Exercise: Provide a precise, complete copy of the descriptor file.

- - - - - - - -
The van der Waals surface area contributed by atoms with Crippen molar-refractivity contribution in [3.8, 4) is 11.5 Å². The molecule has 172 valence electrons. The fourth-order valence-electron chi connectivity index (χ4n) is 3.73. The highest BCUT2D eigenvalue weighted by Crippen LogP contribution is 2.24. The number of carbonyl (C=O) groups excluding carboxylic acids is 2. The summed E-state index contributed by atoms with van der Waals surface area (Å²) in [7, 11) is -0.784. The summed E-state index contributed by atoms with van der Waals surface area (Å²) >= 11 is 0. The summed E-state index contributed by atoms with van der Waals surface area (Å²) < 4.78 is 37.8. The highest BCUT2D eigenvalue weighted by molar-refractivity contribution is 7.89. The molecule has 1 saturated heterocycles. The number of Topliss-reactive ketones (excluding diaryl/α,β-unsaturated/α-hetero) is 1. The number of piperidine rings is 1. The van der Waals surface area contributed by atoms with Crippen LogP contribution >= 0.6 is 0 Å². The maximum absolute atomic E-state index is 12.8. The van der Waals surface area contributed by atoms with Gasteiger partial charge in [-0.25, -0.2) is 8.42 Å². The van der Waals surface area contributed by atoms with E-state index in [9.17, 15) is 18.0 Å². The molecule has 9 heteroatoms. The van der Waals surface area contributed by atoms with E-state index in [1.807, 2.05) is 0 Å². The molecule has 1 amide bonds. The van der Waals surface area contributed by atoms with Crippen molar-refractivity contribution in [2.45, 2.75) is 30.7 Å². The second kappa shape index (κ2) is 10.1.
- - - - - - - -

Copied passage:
The van der Waals surface area contributed by atoms with Crippen molar-refractivity contribution in [3.8, 4) is 11.5 Å². The molecule has 172 valence electrons. The fourth-order valence-electron chi connectivity index (χ4n) is 3.73. The highest BCUT2D eigenvalue weighted by Crippen LogP contribution is 2.24. The number of carbonyl (C=O) groups excluding carboxylic acids is 2. The summed E-state index contributed by atoms with van der Waals surface area (Å²) in [7, 11) is -0.784. The summed E-state index contributed by atoms with van der Waals surface area (Å²) >= 11 is 0. The summed E-state index contributed by atoms with van der Waals surface area (Å²) < 4.78 is 37.8. The highest BCUT2D eigenvalue weighted by molar-refractivity contribution is 7.89. The molecule has 1 saturated heterocycles. The number of Topliss-reactive ketones (excluding diaryl/α,β-unsaturated/α-hetero) is 1. The number of piperidine rings is 1. The van der Waals surface area contributed by atoms with Crippen LogP contribution >= 0.6 is 0 Å². The maximum absolute atomic E-state index is 12.8. The van der Waals surface area contributed by atoms with Gasteiger partial charge in [-0.25, -0.2) is 8.42 Å². The van der Waals surface area contributed by atoms with E-state index in [9.17, 15) is 18.0 Å². The molecule has 9 heteroatoms. The van der Waals surface area contributed by atoms with E-state index in [1.807, 2.05) is 0 Å². The molecule has 1 amide bonds. The van der Waals surface area contributed by atoms with Crippen molar-refractivity contribution in [2.45, 2.75) is 30.7 Å². The second kappa shape index (κ2) is 10.1.